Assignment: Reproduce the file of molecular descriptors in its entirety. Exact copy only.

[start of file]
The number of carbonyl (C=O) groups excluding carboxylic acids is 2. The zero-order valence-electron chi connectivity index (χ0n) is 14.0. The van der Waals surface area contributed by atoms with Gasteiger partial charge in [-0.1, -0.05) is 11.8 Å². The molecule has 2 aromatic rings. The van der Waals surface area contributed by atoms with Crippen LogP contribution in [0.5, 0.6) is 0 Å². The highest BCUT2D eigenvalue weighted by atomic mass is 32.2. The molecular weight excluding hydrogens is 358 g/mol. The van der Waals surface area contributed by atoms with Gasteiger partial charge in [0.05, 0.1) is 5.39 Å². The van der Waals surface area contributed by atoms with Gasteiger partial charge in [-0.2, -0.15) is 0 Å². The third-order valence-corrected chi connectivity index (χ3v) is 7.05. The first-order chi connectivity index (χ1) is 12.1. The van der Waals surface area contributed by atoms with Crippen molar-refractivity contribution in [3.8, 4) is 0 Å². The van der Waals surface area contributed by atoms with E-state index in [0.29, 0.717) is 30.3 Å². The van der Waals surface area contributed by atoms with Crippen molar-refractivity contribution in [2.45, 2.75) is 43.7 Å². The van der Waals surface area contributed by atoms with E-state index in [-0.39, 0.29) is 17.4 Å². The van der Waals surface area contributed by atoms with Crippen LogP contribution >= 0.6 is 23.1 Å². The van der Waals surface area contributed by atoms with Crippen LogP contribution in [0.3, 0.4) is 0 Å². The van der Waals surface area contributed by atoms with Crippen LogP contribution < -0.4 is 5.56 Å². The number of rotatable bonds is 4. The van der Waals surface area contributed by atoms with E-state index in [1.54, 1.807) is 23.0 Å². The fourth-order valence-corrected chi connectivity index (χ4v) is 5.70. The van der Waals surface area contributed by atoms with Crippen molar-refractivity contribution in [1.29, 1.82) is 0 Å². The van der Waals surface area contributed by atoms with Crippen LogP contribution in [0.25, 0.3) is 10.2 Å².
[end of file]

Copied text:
The number of carbonyl (C=O) groups excluding carboxylic acids is 2. The zero-order valence-electron chi connectivity index (χ0n) is 14.0. The van der Waals surface area contributed by atoms with Gasteiger partial charge in [-0.1, -0.05) is 11.8 Å². The molecule has 2 aromatic rings. The van der Waals surface area contributed by atoms with Crippen LogP contribution in [0.5, 0.6) is 0 Å². The highest BCUT2D eigenvalue weighted by atomic mass is 32.2. The molecular weight excluding hydrogens is 358 g/mol. The van der Waals surface area contributed by atoms with Gasteiger partial charge in [0.05, 0.1) is 5.39 Å². The van der Waals surface area contributed by atoms with Gasteiger partial charge in [-0.2, -0.15) is 0 Å². The third-order valence-corrected chi connectivity index (χ3v) is 7.05. The first-order chi connectivity index (χ1) is 12.1. The van der Waals surface area contributed by atoms with Crippen molar-refractivity contribution in [3.8, 4) is 0 Å². The van der Waals surface area contributed by atoms with E-state index in [0.29, 0.717) is 30.3 Å². The van der Waals surface area contributed by atoms with Crippen molar-refractivity contribution in [2.45, 2.75) is 43.7 Å². The van der Waals surface area contributed by atoms with E-state index in [-0.39, 0.29) is 17.4 Å². The van der Waals surface area contributed by atoms with Crippen LogP contribution >= 0.6 is 23.1 Å². The van der Waals surface area contributed by atoms with Crippen LogP contribution in [0.3, 0.4) is 0 Å². The van der Waals surface area contributed by atoms with Crippen LogP contribution < -0.4 is 5.56 Å². The number of rotatable bonds is 4. The van der Waals surface area contributed by atoms with E-state index in [1.54, 1.807) is 23.0 Å². The fourth-order valence-corrected chi connectivity index (χ4v) is 5.70. The van der Waals surface area contributed by atoms with Crippen molar-refractivity contribution in [1.29, 1.82) is 0 Å². The van der Waals surface area contributed by atoms with Crippen LogP contribution in [0.25, 0.3) is 10.2 Å².